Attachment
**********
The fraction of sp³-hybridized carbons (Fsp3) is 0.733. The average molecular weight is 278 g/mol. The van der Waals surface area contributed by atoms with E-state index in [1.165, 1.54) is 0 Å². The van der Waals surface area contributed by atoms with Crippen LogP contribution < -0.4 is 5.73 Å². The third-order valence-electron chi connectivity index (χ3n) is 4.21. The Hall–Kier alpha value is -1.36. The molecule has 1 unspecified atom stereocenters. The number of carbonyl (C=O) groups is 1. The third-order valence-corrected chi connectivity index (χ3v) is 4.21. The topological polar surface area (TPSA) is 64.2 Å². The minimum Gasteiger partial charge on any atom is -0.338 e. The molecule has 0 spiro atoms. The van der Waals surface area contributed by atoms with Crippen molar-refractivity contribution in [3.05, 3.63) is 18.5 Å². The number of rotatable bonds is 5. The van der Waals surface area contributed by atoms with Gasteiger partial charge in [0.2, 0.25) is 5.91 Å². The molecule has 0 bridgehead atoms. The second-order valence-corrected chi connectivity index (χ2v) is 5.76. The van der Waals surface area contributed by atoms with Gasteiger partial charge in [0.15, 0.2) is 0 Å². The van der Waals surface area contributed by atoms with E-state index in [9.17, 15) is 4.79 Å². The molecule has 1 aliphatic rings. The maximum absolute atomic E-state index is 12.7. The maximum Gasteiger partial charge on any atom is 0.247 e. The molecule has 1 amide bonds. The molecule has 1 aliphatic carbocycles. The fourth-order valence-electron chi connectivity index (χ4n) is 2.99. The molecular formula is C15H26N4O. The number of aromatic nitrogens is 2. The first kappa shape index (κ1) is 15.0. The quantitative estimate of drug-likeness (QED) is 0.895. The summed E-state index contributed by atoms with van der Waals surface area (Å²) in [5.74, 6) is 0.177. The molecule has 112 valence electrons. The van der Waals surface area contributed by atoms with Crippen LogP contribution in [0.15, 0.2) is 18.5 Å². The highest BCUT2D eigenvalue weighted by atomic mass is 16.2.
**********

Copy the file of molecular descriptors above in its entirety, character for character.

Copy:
The fraction of sp³-hybridized carbons (Fsp3) is 0.733. The average molecular weight is 278 g/mol. The van der Waals surface area contributed by atoms with E-state index in [1.165, 1.54) is 0 Å². The van der Waals surface area contributed by atoms with Crippen LogP contribution < -0.4 is 5.73 Å². The third-order valence-electron chi connectivity index (χ3n) is 4.21. The Hall–Kier alpha value is -1.36. The molecule has 1 unspecified atom stereocenters. The number of carbonyl (C=O) groups is 1. The third-order valence-corrected chi connectivity index (χ3v) is 4.21. The topological polar surface area (TPSA) is 64.2 Å². The minimum Gasteiger partial charge on any atom is -0.338 e. The molecule has 0 spiro atoms. The van der Waals surface area contributed by atoms with Crippen molar-refractivity contribution in [3.05, 3.63) is 18.5 Å². The number of rotatable bonds is 5. The van der Waals surface area contributed by atoms with Gasteiger partial charge in [0.2, 0.25) is 5.91 Å². The molecule has 0 bridgehead atoms. The second-order valence-corrected chi connectivity index (χ2v) is 5.76. The van der Waals surface area contributed by atoms with Gasteiger partial charge in [0.15, 0.2) is 0 Å². The van der Waals surface area contributed by atoms with E-state index in [9.17, 15) is 4.79 Å². The molecule has 1 aliphatic rings. The maximum absolute atomic E-state index is 12.7. The maximum Gasteiger partial charge on any atom is 0.247 e. The molecule has 1 amide bonds. The molecule has 1 aliphatic carbocycles. The fourth-order valence-electron chi connectivity index (χ4n) is 2.99. The molecular formula is C15H26N4O. The number of aromatic nitrogens is 2. The first kappa shape index (κ1) is 15.0. The quantitative estimate of drug-likeness (QED) is 0.895. The summed E-state index contributed by atoms with van der Waals surface area (Å²) in [5.74, 6) is 0.177. The molecule has 112 valence electrons. The van der Waals surface area contributed by atoms with Crippen LogP contribution in [0.15, 0.2) is 18.5 Å². The highest BCUT2D eigenvalue weighted by atomic mass is 16.2.